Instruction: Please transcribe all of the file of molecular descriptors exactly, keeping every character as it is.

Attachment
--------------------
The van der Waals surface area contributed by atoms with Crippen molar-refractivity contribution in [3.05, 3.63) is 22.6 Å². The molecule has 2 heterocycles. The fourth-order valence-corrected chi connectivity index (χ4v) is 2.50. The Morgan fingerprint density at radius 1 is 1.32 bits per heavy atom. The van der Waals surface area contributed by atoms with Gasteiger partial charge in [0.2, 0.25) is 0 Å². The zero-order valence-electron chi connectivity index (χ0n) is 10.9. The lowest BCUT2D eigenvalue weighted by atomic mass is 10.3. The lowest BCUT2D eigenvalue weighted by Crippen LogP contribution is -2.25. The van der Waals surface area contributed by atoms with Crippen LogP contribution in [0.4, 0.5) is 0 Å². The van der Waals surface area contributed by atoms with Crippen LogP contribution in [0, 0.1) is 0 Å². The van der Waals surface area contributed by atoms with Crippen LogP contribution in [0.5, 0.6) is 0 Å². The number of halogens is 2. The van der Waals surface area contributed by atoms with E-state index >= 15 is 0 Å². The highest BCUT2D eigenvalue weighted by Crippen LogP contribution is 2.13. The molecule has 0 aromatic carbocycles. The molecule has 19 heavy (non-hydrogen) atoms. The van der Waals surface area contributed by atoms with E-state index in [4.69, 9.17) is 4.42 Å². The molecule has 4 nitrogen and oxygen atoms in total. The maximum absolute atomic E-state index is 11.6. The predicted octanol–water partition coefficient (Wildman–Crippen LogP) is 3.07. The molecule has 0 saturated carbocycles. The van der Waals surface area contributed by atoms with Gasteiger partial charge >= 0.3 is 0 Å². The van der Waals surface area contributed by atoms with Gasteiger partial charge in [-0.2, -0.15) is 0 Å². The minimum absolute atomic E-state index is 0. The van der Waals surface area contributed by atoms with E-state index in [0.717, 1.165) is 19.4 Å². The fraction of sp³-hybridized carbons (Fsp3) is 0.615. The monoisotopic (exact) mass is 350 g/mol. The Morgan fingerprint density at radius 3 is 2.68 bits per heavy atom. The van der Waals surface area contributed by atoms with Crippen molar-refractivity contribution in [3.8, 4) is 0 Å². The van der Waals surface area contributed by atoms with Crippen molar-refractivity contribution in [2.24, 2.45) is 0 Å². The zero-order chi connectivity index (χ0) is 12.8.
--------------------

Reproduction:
The van der Waals surface area contributed by atoms with Crippen molar-refractivity contribution in [3.05, 3.63) is 22.6 Å². The molecule has 2 heterocycles. The fourth-order valence-corrected chi connectivity index (χ4v) is 2.50. The Morgan fingerprint density at radius 1 is 1.32 bits per heavy atom. The van der Waals surface area contributed by atoms with Gasteiger partial charge in [0.2, 0.25) is 0 Å². The zero-order valence-electron chi connectivity index (χ0n) is 10.9. The lowest BCUT2D eigenvalue weighted by atomic mass is 10.3. The lowest BCUT2D eigenvalue weighted by Crippen LogP contribution is -2.25. The van der Waals surface area contributed by atoms with Crippen LogP contribution in [0.4, 0.5) is 0 Å². The van der Waals surface area contributed by atoms with Crippen LogP contribution in [0, 0.1) is 0 Å². The van der Waals surface area contributed by atoms with Crippen LogP contribution in [0.5, 0.6) is 0 Å². The number of halogens is 2. The van der Waals surface area contributed by atoms with E-state index >= 15 is 0 Å². The highest BCUT2D eigenvalue weighted by Crippen LogP contribution is 2.13. The molecule has 0 aromatic carbocycles. The molecule has 19 heavy (non-hydrogen) atoms. The van der Waals surface area contributed by atoms with E-state index in [4.69, 9.17) is 4.42 Å². The molecule has 4 nitrogen and oxygen atoms in total. The maximum absolute atomic E-state index is 11.6. The predicted octanol–water partition coefficient (Wildman–Crippen LogP) is 3.07. The molecule has 0 saturated carbocycles. The van der Waals surface area contributed by atoms with Gasteiger partial charge >= 0.3 is 0 Å². The van der Waals surface area contributed by atoms with Gasteiger partial charge in [-0.2, -0.15) is 0 Å². The minimum absolute atomic E-state index is 0. The van der Waals surface area contributed by atoms with E-state index in [0.717, 1.165) is 19.4 Å². The fraction of sp³-hybridized carbons (Fsp3) is 0.615. The monoisotopic (exact) mass is 350 g/mol. The Morgan fingerprint density at radius 3 is 2.68 bits per heavy atom. The van der Waals surface area contributed by atoms with Crippen molar-refractivity contribution in [3.8, 4) is 0 Å². The van der Waals surface area contributed by atoms with Crippen molar-refractivity contribution in [2.24, 2.45) is 0 Å². The zero-order chi connectivity index (χ0) is 12.8.